The following commentary comes from an independent investor or market observer as part of TheStreet's guest contributor program, which is separate from the company's news coverage. By Andy Obermueller NEW YORK ( StreetAuthority) -- Warren Buffett is back in the news, and not on the opinion pages about the so-called "Buffett Rule" that would subject high-income earners to additional taxation. Buffett is on Page One because he has prostate cancer. It's Stage One, easily treatable and not life-threatening, The revered Oracle of Omaha says he not only feels great but will keep working his normal schedule, though his travel will be restricted later this summer as he undergoes radiation.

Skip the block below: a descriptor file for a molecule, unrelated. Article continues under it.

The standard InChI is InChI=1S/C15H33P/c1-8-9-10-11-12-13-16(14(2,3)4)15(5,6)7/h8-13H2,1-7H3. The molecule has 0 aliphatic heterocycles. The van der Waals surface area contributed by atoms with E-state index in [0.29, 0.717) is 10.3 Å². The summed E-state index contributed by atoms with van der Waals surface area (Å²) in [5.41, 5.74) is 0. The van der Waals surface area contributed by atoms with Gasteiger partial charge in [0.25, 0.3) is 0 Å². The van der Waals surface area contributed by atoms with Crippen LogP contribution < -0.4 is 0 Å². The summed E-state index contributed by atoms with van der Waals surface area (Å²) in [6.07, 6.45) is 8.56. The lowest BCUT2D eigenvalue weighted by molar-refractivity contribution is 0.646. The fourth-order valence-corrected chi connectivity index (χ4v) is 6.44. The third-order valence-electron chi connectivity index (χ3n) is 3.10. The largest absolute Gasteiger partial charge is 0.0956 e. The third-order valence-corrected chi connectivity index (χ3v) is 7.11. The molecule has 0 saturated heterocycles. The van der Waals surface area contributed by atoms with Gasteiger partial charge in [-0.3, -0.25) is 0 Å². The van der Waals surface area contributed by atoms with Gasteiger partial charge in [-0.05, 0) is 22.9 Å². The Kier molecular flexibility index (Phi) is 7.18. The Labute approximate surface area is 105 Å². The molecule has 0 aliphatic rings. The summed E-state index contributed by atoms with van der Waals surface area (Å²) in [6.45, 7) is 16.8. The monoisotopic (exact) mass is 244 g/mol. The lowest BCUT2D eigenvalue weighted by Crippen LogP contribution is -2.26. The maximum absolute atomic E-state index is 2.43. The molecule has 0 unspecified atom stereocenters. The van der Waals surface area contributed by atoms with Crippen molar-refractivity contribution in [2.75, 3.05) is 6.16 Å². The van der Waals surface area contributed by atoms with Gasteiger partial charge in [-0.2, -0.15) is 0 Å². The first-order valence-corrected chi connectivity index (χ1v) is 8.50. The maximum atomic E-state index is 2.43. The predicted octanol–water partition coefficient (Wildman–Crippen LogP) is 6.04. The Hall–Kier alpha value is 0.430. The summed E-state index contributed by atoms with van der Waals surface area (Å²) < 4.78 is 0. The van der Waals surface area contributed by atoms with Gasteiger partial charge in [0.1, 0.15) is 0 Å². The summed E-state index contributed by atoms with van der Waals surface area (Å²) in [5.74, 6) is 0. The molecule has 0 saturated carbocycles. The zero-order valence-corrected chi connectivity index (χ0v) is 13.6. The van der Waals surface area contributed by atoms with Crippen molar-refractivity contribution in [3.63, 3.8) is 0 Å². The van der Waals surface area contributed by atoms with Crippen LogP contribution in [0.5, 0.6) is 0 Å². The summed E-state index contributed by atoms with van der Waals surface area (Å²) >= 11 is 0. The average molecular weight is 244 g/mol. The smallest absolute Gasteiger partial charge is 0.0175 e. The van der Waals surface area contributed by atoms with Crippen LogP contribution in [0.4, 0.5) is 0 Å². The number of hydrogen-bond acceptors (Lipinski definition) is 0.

So, predictably, it's game-on for Buffett watchers, who are all over the airwaves speculating as to the palace intrigue and about how Ajit Jain clearly will be the next CEO. But Jain is too valuable as Lord Chancellor of Berkshire Hathaway's ( BRK.A), ( BRK.B) reinsurance business. He's no crown prince. A coronation would be a lovely accolade, surely, but Jain is far too effective, and far too happy, to be moved from his current role. Keeping talent in place is a longstanding Berkshire tradition. Follow TheStreet on Twitter and become a fan on Facebook. What's more, Berkshire's CEO candidate doesn't know that he or she has been chosen by the board as the leading contender, and there is nothing that happens at Berkshire that Jain isn't told about. Buffett talks to him every day. That also excludes Buffett's new stock pickers, Ted Weschler and Todd Combs, who took over running a portion of Berkshire's portfolio after longtime investment manager Lou Simpson retired from Geico in late 2010. Every candidate being bandied about on financial TV is an operations guy. That's wrong. The chairman of Berkshire needs to be all about deal-making. After all, each Berkshire unit, from See's Candy to MidAmerican Energy, runs itself. Buffett has long stated that excellent management is a prime requirement for Berkshire acquisitions, as it is the only thing that Berkshire cannot supply. Once companies are acquired, they are independent business units. Buffett has joked for years that he delegates to the point of abdication. He's not standing by the supply cabinet monitoring who takes Post-It notes. (I hear he has a well-paid secretary for that sort of thing.)